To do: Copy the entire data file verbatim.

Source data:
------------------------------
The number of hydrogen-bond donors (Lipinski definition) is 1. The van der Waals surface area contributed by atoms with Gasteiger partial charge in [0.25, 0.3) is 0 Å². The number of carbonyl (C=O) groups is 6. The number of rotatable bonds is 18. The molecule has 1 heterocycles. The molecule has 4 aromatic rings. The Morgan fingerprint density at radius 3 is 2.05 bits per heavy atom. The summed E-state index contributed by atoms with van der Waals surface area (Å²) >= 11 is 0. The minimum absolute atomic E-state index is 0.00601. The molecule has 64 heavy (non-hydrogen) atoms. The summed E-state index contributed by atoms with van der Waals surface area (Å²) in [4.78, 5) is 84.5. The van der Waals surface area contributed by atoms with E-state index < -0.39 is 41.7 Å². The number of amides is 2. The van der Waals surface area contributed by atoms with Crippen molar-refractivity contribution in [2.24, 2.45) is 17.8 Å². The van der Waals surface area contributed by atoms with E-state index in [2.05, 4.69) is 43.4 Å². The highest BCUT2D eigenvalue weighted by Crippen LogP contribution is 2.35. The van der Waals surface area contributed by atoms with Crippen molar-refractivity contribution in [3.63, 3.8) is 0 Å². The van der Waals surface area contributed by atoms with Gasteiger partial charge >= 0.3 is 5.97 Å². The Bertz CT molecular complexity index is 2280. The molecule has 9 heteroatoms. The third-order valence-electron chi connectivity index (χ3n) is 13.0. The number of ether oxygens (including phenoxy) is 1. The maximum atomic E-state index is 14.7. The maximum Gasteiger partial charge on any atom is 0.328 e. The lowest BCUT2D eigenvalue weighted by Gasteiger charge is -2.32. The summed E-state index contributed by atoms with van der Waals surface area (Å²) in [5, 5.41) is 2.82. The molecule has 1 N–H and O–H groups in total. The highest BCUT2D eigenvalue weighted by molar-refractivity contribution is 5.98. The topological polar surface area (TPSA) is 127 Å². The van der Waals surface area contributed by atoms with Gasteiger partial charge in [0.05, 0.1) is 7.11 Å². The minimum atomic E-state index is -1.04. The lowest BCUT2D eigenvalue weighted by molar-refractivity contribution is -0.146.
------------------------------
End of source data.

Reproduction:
The number of hydrogen-bond donors (Lipinski definition) is 1. The van der Waals surface area contributed by atoms with Gasteiger partial charge in [0.25, 0.3) is 0 Å². The number of carbonyl (C=O) groups is 6. The number of rotatable bonds is 18. The molecule has 1 heterocycles. The molecule has 4 aromatic rings. The Morgan fingerprint density at radius 3 is 2.05 bits per heavy atom. The summed E-state index contributed by atoms with van der Waals surface area (Å²) >= 11 is 0. The minimum absolute atomic E-state index is 0.00601. The molecule has 64 heavy (non-hydrogen) atoms. The summed E-state index contributed by atoms with van der Waals surface area (Å²) in [4.78, 5) is 84.5. The van der Waals surface area contributed by atoms with E-state index < -0.39 is 41.7 Å². The number of amides is 2. The van der Waals surface area contributed by atoms with Crippen molar-refractivity contribution in [2.24, 2.45) is 17.8 Å². The van der Waals surface area contributed by atoms with E-state index in [2.05, 4.69) is 43.4 Å². The highest BCUT2D eigenvalue weighted by Crippen LogP contribution is 2.35. The van der Waals surface area contributed by atoms with Crippen molar-refractivity contribution in [3.63, 3.8) is 0 Å². The van der Waals surface area contributed by atoms with Gasteiger partial charge >= 0.3 is 5.97 Å². The Bertz CT molecular complexity index is 2280. The molecule has 9 heteroatoms. The third-order valence-electron chi connectivity index (χ3n) is 13.0. The number of ether oxygens (including phenoxy) is 1. The maximum atomic E-state index is 14.7. The maximum Gasteiger partial charge on any atom is 0.328 e. The lowest BCUT2D eigenvalue weighted by Gasteiger charge is -2.32. The summed E-state index contributed by atoms with van der Waals surface area (Å²) in [5, 5.41) is 2.82. The molecule has 1 N–H and O–H groups in total. The highest BCUT2D eigenvalue weighted by molar-refractivity contribution is 5.98. The topological polar surface area (TPSA) is 127 Å². The van der Waals surface area contributed by atoms with Gasteiger partial charge in [0.05, 0.1) is 7.11 Å². The minimum atomic E-state index is -1.04. The lowest BCUT2D eigenvalue weighted by molar-refractivity contribution is -0.146.